The third unintended consequence of the RBA surprise has been an unexpected further collapse in the AUD to around USD0.625 from USD0.65 before the announcement.
That can be expected to heap further pressure on inflation, adding upside risks to the RBA’s current forecast of 7.75% by end 2022 and, potentially, its 2023 forecast.
And the fourth unintended consequence is that a decision to speed up rate increases back to 50 basis points would now be particularly dangerous.
Just as we saw an overreaction in confidence from a positive shock the impact of a larger tightening than expected is likely to be too damaging from the RBA’s perspective.
The RBA has not ruled out returning to “50’s” should the data so demand although we think the hurdle to going by 50 now will be very high.
At the time of the announcement, we interpreted these likely unintended consequences as justifying no change to our terminal rate of 3.6% but extending the length of the tightening cycle.
We have extended our estimate of the end of the tightening cycle from February to March.
As discussed, that would be consistent with activity holding up for longer given the boost to confidence of the policy pivot.
Consequently, we now expect 25 basis point moves in November; December; February (no meeting in January) and March.
We still expect that achieving a terminal rate of 3.6% will be sufficient to slow growth in the economy from 3.4% for 2022 to 1.0% in 2023.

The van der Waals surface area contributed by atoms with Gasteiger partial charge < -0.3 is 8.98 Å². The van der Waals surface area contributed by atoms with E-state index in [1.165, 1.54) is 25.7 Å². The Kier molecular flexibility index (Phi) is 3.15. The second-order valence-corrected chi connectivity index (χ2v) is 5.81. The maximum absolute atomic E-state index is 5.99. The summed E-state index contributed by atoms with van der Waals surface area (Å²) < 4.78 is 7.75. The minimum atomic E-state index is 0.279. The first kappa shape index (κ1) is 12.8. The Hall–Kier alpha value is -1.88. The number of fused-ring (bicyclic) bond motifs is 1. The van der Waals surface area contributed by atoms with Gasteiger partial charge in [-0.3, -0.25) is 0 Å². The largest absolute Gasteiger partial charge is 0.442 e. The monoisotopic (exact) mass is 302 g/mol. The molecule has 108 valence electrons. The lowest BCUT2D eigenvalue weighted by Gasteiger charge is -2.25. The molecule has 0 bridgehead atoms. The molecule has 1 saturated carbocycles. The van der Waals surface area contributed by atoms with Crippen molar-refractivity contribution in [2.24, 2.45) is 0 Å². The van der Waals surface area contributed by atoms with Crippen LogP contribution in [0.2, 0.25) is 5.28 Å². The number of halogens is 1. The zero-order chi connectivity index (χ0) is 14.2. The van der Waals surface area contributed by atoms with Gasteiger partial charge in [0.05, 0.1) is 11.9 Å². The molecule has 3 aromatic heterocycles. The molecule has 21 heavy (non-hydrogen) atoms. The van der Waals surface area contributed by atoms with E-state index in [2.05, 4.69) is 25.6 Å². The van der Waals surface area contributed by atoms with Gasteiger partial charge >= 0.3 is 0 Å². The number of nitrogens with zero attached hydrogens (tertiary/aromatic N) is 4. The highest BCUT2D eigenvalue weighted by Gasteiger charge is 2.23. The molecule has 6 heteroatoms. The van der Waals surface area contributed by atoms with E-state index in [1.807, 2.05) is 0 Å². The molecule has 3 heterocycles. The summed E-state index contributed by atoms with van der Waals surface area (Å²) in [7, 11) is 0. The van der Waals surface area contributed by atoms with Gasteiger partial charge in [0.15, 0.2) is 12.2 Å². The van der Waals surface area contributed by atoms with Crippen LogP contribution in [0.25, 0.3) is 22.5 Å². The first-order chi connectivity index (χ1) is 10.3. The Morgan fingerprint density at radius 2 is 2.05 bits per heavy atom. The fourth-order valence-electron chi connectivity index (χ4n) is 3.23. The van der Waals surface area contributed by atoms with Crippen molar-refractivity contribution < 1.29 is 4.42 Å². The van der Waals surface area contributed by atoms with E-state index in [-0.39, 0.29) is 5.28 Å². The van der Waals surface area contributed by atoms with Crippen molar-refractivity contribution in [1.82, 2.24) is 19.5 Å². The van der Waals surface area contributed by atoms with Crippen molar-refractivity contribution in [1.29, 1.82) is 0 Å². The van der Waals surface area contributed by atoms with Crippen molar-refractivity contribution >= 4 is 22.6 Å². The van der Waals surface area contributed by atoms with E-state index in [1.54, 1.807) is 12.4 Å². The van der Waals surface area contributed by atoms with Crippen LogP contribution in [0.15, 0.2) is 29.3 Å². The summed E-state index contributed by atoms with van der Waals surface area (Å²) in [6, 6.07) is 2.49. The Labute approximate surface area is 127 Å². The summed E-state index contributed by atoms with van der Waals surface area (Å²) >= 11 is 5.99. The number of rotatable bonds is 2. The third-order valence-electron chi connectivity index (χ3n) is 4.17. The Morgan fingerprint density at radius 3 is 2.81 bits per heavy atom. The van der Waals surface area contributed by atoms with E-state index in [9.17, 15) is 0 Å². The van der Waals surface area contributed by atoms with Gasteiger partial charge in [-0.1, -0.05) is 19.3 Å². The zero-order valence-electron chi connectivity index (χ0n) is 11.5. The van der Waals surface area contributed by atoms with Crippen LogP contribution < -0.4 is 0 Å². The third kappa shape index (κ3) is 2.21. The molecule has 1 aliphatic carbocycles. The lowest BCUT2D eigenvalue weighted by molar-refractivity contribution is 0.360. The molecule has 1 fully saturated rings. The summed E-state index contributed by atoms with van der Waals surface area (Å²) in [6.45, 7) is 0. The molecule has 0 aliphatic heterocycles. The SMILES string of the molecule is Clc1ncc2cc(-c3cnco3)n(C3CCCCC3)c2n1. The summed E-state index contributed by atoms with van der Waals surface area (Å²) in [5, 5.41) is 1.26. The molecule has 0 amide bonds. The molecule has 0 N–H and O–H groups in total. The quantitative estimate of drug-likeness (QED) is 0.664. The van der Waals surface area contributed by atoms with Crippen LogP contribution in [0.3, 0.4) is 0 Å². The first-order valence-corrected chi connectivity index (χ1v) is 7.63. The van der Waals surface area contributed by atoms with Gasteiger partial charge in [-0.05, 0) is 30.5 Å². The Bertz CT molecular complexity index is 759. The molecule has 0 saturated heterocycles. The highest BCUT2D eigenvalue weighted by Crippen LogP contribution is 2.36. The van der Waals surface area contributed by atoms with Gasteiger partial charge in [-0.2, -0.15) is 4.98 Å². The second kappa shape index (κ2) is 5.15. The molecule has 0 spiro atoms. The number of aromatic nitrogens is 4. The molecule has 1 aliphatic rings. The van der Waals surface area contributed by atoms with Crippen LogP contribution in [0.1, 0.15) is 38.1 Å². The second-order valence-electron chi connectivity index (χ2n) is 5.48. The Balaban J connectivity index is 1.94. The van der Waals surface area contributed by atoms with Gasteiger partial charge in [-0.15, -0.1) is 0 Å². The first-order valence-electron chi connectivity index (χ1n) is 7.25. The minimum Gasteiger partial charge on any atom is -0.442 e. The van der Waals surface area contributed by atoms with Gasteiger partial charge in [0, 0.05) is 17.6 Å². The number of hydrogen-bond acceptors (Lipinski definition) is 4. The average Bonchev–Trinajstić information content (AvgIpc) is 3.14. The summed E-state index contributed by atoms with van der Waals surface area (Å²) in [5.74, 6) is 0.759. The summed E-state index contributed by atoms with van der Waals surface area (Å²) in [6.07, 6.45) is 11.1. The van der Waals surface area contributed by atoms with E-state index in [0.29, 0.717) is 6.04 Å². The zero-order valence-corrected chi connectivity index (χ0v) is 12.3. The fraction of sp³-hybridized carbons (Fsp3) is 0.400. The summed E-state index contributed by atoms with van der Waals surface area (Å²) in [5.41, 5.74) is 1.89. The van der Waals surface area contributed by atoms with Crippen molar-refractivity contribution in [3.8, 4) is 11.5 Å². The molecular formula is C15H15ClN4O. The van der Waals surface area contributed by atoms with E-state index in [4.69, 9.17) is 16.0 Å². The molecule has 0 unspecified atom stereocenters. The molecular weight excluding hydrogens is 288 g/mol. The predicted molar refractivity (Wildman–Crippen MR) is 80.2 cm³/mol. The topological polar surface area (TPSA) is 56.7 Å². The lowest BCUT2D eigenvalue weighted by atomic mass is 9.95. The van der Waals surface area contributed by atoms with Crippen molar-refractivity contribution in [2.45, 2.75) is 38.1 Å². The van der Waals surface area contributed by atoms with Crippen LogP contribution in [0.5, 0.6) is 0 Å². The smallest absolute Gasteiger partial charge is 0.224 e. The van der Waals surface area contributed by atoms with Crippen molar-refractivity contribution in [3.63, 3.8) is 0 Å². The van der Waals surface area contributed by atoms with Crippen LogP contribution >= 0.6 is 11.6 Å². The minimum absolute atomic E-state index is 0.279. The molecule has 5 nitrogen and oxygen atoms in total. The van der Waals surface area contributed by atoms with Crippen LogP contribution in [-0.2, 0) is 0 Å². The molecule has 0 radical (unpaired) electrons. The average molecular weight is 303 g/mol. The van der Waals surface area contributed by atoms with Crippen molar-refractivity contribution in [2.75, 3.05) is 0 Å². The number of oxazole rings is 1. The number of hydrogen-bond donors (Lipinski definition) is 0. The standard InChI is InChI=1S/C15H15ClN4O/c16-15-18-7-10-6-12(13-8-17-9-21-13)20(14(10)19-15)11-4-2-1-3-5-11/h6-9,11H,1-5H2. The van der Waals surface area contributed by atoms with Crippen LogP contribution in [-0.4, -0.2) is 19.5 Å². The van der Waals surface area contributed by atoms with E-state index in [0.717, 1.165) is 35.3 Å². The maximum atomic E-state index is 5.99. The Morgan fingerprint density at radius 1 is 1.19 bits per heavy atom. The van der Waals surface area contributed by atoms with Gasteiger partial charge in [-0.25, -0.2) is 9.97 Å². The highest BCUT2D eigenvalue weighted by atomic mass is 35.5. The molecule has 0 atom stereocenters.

Activity may hold up a little better in the first half of 2023, given a little more momentum in 2022, resulting from the lower rate profile, to be followed by a more rapid slowdown in the second half.
Any risks of consecutive negative growth quarters would centre on the second half of 2023 rather than the first half, although that “recession” scenario is not our central case.
If our four percentage point down swing in inflation in 2023 does not appear to be materialising (and that has to be a central risk) then we expect that the RBA will have to raise the terminal rate even further – certainly a more likely scenario than trying to fine tune inflation with a more benign rate cycle and a stronger growth outcome.
The Role of the Neutral Rate
Our view has been that the “handbook” for central banking is, when it becomes necessary to contain an inflation shock at the same time policy is clearly stimulatory the strategy is to quickly return the cash rate to “neutral” and then move more slowly.
In previous speeches the RBA Governor has identified “neutral” to be at least zero real, where the nominal component is best assessed as long term inflationary expectations- around the policy target of 2.5%.
The guideline we have been working with is minimum neutral is 2.5%.
The cash rate is now 2.6% so policy is just now in the neutral region.
On October 12, RBA Assistant Governor (Economic) Ellis delivered an important speech on measures of neutral.
She nominates a range of “neutral” from negative 0.5% real to positive 2.0% real – with her various models indicating a central tendency of around 1% real, (or 3.5% nominal).
But neutral is described in terms of the long term. It is the rate which is consistent with the economy holding at trend growth and inflation at the inflation target.
Ellis concludes “The neutral rate is an important guide rail for thinking about the effect policy might be having. It is not necessarily a prescription for what policy should do.”
This indicates that neutral is a long term concept whereas actual policy will be buffeted by short term shocks.
It is a similar approach to when Chairman Greenspan was asked where he saw neutral. He answered along the lines of “I will tell you when we are there” or even after we have been there.
Nevertheless, it does now seem that the Bank has a concept of neutral that is likely to be around where we are today if not a little higher.
For other reasons we discussed above that points to the shift to 25 basis point moves being the most likely outcome.